The Trilateral Commission’s oft-cited Crisis of Democracy report of 1975 argued, from the establishment’s perspective, that a multilevel response was required. It argued not only for reducing the bargaining power of labor, but also for promoting “a greater degree of moderation in democracy” and a greater disengagement (or “non-involvement”) of civil society from the operations of the political system, to be achieved by spreading “apathy.” In this context, we can better appreciate why European elites welcomed the “external constraint” of the EMU as a way of depoliticizing economic policy, that is, of removing macroeconomic policies from democratic and parliamentary control through a self-imposed reduction of national sovereignty. Their aim was not simply to insulate economic policies from popular-democratic challenges, but also to reduce the political costs of the neoliberal transition, which clearly involved unpopular policies, by displacing the responsibility for such measures upon external institutions and factors. This can be said to embody what Edgar Grande calls the “paradox of weakness,” whereby national elites transfer some power to a supranational policymaker (thereby appearing weaker) in order to allow themselves to better withstand pressure from societal actors by testifying that “this is Europe’s will” (thereby becoming stronger). As Kevin Featherstone put it: “Binding EU commitments enable governments to implement unpopular reforms at home whilst engaging in ‘blameshift’ towards the ‘EU,’ even if they themselves had desired such policies” (emphasis added).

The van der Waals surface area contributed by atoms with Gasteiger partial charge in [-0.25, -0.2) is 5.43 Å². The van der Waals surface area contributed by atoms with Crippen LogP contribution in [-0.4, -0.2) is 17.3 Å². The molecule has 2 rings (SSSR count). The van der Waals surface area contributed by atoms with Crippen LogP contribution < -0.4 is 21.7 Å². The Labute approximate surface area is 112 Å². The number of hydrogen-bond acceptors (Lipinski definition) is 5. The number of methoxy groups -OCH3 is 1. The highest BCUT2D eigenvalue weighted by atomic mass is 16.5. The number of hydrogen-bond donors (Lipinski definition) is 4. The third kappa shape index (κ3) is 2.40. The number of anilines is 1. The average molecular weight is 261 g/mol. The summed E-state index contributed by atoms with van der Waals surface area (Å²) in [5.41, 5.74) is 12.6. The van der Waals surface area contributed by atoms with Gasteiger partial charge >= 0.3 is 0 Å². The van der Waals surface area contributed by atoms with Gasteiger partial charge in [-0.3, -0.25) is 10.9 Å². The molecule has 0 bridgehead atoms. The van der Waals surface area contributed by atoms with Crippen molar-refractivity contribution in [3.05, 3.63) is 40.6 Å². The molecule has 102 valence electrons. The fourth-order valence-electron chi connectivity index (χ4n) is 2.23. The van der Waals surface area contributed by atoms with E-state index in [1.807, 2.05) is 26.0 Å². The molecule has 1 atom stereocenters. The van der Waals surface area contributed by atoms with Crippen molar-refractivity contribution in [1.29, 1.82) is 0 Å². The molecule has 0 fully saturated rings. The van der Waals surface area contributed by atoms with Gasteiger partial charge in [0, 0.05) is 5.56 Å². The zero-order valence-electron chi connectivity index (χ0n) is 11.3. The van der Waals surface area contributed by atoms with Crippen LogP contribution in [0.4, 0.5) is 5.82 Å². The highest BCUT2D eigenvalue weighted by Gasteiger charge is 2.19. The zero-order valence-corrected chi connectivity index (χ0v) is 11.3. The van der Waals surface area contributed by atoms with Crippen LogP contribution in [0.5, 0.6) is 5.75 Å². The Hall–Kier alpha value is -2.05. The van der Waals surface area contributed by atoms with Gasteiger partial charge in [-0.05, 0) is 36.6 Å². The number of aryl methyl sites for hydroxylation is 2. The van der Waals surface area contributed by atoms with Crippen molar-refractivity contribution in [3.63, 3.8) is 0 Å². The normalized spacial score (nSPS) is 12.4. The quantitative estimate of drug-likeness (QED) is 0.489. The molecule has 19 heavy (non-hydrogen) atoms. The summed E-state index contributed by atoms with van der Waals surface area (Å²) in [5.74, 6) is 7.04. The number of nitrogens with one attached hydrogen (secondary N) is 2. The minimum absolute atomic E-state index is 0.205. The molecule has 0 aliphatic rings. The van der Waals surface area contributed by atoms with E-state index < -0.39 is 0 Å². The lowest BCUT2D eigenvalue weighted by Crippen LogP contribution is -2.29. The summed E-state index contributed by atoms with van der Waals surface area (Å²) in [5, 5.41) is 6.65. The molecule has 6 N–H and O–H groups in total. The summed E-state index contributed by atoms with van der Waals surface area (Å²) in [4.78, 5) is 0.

Nowhere is this clearer than in the Italian case. And that is probably because Italy’s state-centric postwar mixed economy was viewed by the country’s ruling elites as being particularly incompatible with the neoliberal paradigm that emerged in the 1980s. Italy was seen as requiring far-reaching “reforms,” even though no popular consensus supported such policies. Maastricht thus came to be seen by a large section of the Italian establishment as the means by which to achieve a radical transformation—or neoliberalization—of the country’s political economy. Guido Carli, Italy’s highly influential economic minister from 1989 to 1992, made no secret of this. In his memoirs Carli wrote